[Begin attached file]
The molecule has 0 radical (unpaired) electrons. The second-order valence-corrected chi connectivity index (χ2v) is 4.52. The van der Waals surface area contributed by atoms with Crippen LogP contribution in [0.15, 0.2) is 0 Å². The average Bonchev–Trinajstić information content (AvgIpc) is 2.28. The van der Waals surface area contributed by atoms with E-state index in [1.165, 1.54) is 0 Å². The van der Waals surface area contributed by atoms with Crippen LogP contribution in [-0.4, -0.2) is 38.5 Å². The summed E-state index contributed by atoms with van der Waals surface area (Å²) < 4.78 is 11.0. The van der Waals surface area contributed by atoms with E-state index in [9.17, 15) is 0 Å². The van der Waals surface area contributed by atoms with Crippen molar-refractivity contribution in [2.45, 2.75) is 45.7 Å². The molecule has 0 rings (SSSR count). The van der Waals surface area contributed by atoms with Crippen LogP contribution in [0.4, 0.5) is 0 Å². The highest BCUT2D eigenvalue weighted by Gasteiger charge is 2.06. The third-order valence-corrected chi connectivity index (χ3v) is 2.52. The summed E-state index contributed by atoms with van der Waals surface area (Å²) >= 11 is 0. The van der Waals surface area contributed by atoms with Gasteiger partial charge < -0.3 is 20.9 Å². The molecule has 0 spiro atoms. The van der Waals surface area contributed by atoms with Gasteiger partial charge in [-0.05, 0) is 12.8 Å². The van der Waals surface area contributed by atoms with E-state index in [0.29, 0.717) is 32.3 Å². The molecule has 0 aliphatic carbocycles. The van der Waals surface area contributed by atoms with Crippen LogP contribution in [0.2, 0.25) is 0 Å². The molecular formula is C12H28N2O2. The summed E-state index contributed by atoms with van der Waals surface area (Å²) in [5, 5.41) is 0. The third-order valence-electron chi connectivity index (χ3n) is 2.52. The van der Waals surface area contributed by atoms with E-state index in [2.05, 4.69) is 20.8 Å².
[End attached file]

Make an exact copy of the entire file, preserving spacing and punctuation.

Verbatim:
The molecule has 0 radical (unpaired) electrons. The second-order valence-corrected chi connectivity index (χ2v) is 4.52. The van der Waals surface area contributed by atoms with Crippen LogP contribution in [0.15, 0.2) is 0 Å². The average Bonchev–Trinajstić information content (AvgIpc) is 2.28. The van der Waals surface area contributed by atoms with E-state index in [1.165, 1.54) is 0 Å². The van der Waals surface area contributed by atoms with Crippen LogP contribution in [-0.4, -0.2) is 38.5 Å². The summed E-state index contributed by atoms with van der Waals surface area (Å²) < 4.78 is 11.0. The van der Waals surface area contributed by atoms with E-state index in [9.17, 15) is 0 Å². The van der Waals surface area contributed by atoms with Crippen molar-refractivity contribution in [2.45, 2.75) is 45.7 Å². The molecule has 0 rings (SSSR count). The van der Waals surface area contributed by atoms with Crippen LogP contribution in [0.4, 0.5) is 0 Å². The highest BCUT2D eigenvalue weighted by Gasteiger charge is 2.06. The third-order valence-corrected chi connectivity index (χ3v) is 2.52. The summed E-state index contributed by atoms with van der Waals surface area (Å²) >= 11 is 0. The van der Waals surface area contributed by atoms with Gasteiger partial charge < -0.3 is 20.9 Å². The molecule has 0 spiro atoms. The van der Waals surface area contributed by atoms with Gasteiger partial charge in [-0.05, 0) is 12.8 Å². The van der Waals surface area contributed by atoms with E-state index in [0.29, 0.717) is 32.3 Å². The molecule has 0 aliphatic carbocycles. The van der Waals surface area contributed by atoms with Crippen LogP contribution in [0.2, 0.25) is 0 Å². The molecular formula is C12H28N2O2. The summed E-state index contributed by atoms with van der Waals surface area (Å²) in [5, 5.41) is 0. The third-order valence-electron chi connectivity index (χ3n) is 2.52. The van der Waals surface area contributed by atoms with E-state index in [2.05, 4.69) is 20.8 Å².